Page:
I’m a huge reader, so if someone sent me a book to help occupy my time and thoughts during this house arrest, I’d be thrilled. Pick a personal favorite or something that you know that will be meaningful in this person’s life. Some great uplifting options are Girl Wash Your Face, Big Magic, or Daring Greatly, OR, opt for something thrilling and spicy like Gone Girl, No Exit, or Sometimes I Lie (all personal favorites of mine). If you have a mom friend who you know is going to be at home alone with the kiddos a lot, send a couple children’s books to them. I’m sure she’d love a good distraction for them that’s also educational.
Check in with someone elderly or immunocompromised
If you know someone who is elderly or has a compromised immune system, make it a habit to check in with them once a week. If you’re healthy, you can offer to run to the store or run a few simple errands for them. Showing you care and that you’re willing to help and ease some of their fears is huge, and it’s a great way to help your fellow neighbor (literally).
Spend quality time with family
Spend some QT with the fam. Play games, learn something new together, have a movie marathon, and go on safe little mini adventures. A lot of schools have been closing, which means the kids are going to be home. Mamas, I feel you, and I’m about to be in that same boat. But instead of stressing, I’m choosing to look at this amazing opportunity that’s been handed to me to spend time with Coop and to have fun. I don’t want him to look back on this time when he’s older as one where he was stuck at home with his anxiety-ridden mom. Instead, I want him to look back on the time we spent together and laugh at all the fun memories.
That’s it. Just be kind. To everyone and anyone you come into contact with. Be patient with retail employees; they’re stocking shelves as fast as they can (and it’s not their fault all the toilet paper is gone). During one of my stops yesterday, a woman actually gave me a four pack of one-ply toilet paper because she told me she had 12 rolls still at home, and she knew I needed some (I might have mentioned it while we were talking about how crazy the world was getting). That simple act of handing me a package of toilet paper in a Walgreens line almost made me cry. She was kind. She didn’t push me, or try to steal items out of my cart. She didn’t make a beeline for the last bottle of Lysol Disinfecting Spray. She smiled, she laughed with me, and she offered me some toilet paper. Be more like that woman: be kind. Offer someone some TP.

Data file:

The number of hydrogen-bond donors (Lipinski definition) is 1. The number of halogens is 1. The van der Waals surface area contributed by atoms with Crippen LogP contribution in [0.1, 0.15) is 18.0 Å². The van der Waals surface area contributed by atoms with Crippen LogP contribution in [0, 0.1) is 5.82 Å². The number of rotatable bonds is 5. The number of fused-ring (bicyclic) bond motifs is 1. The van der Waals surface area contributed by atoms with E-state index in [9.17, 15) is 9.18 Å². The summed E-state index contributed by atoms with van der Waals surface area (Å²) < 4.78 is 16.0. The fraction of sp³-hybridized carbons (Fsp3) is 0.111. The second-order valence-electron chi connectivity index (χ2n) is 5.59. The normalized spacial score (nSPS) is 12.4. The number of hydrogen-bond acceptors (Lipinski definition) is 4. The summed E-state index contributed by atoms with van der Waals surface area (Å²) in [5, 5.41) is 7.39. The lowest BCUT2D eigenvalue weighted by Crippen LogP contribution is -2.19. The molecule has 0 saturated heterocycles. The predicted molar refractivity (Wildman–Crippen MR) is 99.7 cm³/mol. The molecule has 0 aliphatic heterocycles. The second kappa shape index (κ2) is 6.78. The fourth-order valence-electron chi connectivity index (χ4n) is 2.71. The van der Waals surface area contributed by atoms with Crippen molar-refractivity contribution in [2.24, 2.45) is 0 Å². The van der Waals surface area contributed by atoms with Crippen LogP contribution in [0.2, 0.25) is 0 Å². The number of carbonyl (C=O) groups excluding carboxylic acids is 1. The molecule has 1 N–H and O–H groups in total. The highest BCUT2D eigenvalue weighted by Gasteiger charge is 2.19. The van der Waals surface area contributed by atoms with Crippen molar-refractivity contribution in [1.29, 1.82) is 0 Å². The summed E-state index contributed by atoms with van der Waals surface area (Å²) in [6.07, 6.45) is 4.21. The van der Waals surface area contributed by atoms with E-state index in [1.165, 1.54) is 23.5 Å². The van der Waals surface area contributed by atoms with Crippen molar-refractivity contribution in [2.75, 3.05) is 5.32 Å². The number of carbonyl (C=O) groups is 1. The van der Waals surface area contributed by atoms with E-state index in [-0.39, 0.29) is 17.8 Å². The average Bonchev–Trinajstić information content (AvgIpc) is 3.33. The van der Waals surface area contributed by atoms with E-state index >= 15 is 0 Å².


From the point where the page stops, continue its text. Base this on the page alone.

Natasha Funderburk is a participant in the Amazon Services LLC Associates Program, an affiliate advertising program designed to provide a means for sites to earn advertising fees by advertising and linking to amazon.com.
Natasha Funderburk is a wife, #boymom, NASM-Certified Personal Trainer, Certified Nutrition Consultant, and ACE-Behavior Change Specialist. When not watching her son play baseball, she can be found on various writing platforms, coaching her clients to live their best lives, drinking all the coffee, and conducting living-room dance parties.